• Less self-ego (rather than ego for general success)

The main issue I hear and see most of the times from my friends is that they are capable of sensing a bad signal from day one in the state of "let's check we're fit for being partners", but they then decide to ignore these signals for the sake of "omg, let's f@cking do it already!". Being too eager degrades your senses I guess, and again people are too excited and not enough checking or facing reality.

A few more things: don't give a chance to a founder from day one, either they're fit or they aren't. Don't take chances on someone for the dream company you want to start. They will often let you down. And this one is super important: ask yourself whether that person is better being an employee in the company (even a first one with lotsa stock options), it means they're not worthy of being founders, however they're still very valuable as employees, nothing's wrong with that. The excitement and need to find founders can blur your sight of finding the right persons to work together with you.

Evaluating a potential founder - Normally I like to work with a person for, at least, a few days full time, in the same office (remote isn't okay, it has its implications and this is super critical for the evaluation process) and to feel them. To see how they work, whether they're team players, whether they finish their task to the last tiny bit (and not over achievers either), whether they're fun to be around (well most of the times, we all have our downs), whether they're independent and contribute a lot to the task at hand. People ask me what I work with if there's no company or tasks yet, and my answer is that I just come up with something relevant, like writing a deck together, or researching the market. There's so much that you can learn from a short period working with a person, just be alert and wary and just with yourself, and you will know whether there's a fit. It has to feel good, as simple as that. It's also alright to give them a problem and be there with them to see how they work out the solution, whether they have a method, whether they know to document it, explain it, separate technology-speak from product, and so on.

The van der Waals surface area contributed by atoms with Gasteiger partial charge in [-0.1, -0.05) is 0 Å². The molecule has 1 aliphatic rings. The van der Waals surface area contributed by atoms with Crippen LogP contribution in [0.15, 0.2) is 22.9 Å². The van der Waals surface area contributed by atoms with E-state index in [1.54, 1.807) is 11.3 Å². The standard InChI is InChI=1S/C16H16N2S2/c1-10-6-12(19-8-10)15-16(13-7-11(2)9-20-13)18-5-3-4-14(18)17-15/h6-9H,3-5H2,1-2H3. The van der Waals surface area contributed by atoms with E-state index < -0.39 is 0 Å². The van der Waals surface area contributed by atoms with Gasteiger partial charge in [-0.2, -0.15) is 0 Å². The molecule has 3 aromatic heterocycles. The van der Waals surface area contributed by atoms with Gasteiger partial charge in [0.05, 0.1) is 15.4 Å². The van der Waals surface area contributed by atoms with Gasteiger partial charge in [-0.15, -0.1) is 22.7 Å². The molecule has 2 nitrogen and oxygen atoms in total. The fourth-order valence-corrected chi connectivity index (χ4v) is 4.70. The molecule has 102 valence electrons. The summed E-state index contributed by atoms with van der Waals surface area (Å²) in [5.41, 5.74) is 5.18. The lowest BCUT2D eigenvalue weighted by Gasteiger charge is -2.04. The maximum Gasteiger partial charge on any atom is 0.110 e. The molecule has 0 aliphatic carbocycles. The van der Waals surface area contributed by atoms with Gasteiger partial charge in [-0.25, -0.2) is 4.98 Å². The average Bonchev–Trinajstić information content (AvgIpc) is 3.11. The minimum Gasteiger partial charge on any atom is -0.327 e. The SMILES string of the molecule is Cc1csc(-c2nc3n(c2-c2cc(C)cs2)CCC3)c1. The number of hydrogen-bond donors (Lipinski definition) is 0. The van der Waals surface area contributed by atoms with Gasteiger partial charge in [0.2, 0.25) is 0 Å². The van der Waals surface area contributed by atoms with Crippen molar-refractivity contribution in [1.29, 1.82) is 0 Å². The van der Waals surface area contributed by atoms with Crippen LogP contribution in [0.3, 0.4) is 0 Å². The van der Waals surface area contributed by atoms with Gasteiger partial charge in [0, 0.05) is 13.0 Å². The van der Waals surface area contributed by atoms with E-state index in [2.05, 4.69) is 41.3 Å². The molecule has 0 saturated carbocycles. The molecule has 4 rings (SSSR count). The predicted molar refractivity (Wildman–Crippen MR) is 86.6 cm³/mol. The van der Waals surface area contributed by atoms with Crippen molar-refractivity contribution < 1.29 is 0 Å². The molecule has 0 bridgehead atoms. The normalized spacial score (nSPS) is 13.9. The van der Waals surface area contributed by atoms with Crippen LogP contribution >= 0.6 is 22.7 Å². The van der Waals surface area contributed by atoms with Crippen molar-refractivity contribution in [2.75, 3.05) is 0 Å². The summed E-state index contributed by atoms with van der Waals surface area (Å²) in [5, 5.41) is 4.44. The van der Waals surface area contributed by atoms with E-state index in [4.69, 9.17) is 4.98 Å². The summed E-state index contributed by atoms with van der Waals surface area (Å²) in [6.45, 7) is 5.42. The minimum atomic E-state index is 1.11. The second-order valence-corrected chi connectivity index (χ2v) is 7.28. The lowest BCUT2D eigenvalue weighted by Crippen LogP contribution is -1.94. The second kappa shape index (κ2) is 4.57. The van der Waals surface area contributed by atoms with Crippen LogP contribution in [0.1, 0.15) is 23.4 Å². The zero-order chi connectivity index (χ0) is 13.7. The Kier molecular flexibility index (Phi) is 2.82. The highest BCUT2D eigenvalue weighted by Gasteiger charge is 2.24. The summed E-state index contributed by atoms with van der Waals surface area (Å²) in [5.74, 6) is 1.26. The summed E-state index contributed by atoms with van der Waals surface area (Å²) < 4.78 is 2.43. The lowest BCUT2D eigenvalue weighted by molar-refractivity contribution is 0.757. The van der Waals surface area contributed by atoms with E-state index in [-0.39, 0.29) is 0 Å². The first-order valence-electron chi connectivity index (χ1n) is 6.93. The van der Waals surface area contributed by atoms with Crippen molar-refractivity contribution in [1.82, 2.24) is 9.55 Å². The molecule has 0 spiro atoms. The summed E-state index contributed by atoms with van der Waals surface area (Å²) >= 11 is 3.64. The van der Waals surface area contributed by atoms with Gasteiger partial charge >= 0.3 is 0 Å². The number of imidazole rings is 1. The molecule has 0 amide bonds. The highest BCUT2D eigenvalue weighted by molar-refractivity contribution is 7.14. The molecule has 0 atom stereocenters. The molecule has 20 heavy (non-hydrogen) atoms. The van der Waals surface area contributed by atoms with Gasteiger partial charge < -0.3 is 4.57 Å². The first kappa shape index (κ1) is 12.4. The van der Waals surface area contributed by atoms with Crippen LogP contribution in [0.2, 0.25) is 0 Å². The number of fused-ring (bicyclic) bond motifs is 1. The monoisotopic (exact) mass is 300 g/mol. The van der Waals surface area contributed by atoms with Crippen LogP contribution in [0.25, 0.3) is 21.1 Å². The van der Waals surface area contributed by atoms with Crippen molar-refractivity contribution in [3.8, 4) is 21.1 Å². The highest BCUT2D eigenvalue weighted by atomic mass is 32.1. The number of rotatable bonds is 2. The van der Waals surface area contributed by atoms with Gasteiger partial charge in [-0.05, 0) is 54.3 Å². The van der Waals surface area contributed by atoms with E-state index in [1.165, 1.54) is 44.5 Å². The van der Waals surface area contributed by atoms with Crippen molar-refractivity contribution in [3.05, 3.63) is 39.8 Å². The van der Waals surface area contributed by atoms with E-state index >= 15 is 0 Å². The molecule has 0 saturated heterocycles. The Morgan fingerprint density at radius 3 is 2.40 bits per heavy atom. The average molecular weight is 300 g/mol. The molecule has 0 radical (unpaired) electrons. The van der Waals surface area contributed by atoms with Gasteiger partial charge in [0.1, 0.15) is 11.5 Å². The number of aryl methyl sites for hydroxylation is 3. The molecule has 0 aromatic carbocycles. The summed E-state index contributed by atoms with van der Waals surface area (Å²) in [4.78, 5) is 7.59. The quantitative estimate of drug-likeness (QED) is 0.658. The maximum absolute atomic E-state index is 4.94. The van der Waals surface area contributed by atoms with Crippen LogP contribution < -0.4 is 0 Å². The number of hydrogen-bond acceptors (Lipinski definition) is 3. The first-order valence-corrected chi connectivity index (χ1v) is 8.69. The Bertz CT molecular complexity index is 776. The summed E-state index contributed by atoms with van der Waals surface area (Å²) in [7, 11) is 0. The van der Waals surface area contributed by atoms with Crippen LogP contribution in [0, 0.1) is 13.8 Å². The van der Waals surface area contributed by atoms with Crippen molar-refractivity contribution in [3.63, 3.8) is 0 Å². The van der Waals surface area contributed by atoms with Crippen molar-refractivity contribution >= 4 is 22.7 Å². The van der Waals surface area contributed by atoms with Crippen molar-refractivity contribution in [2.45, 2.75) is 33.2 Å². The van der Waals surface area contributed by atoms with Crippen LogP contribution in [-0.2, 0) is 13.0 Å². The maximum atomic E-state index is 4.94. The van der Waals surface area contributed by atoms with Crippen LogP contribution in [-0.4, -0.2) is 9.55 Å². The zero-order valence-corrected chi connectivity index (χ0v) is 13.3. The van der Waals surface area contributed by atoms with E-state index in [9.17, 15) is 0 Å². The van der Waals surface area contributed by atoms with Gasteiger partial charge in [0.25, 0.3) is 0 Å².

Last but not least - make sure you have the same philosophy from what you want from the company you're starting together. If one founder is already a rich second timer, and you're a first timer, your interests might not be aligned, make sure you discuss this! Do the exercise of writing down what is "success for you and for the company", and then read it out to each other and discuss it. Talk about the vision of the company (not the goals/objectives!!) and about the values of how you want to run this company, and make sure you see things in the same wavelength! See if you're both aiming for the long run too. And make sure you can agree on roles and responsibilities, don't postpone this.

Also, not all partnerships require/deserve an equal division of the (stocks) cake among the founders, it's alright to give more to a founder that brings more value eventually, you need to feel it makes sense and that you can live with that.

I will finish with saying that I knew one equation for success: good people + strong technologists, and I emailed about 15 friends from the army whom I really liked and thought highly of. And out of all of them, eventually we started only 5 friends to run projects, for half a year, even doing chores like cleaning the toilets ourselves (not much income in the beginning, and somewhat on purpose, I won't lie), and then I saw who's in for the dirty work and who's avoiding it (it's not only about coding, that's the matter). Then it was obvious who should stay and who should leave. And eventually we stayed with only 2 partners that we got along so well and we thought about coming up with a second company one day...

Gil Dabah
Entrepreneur, Manager, Programmer, Reverser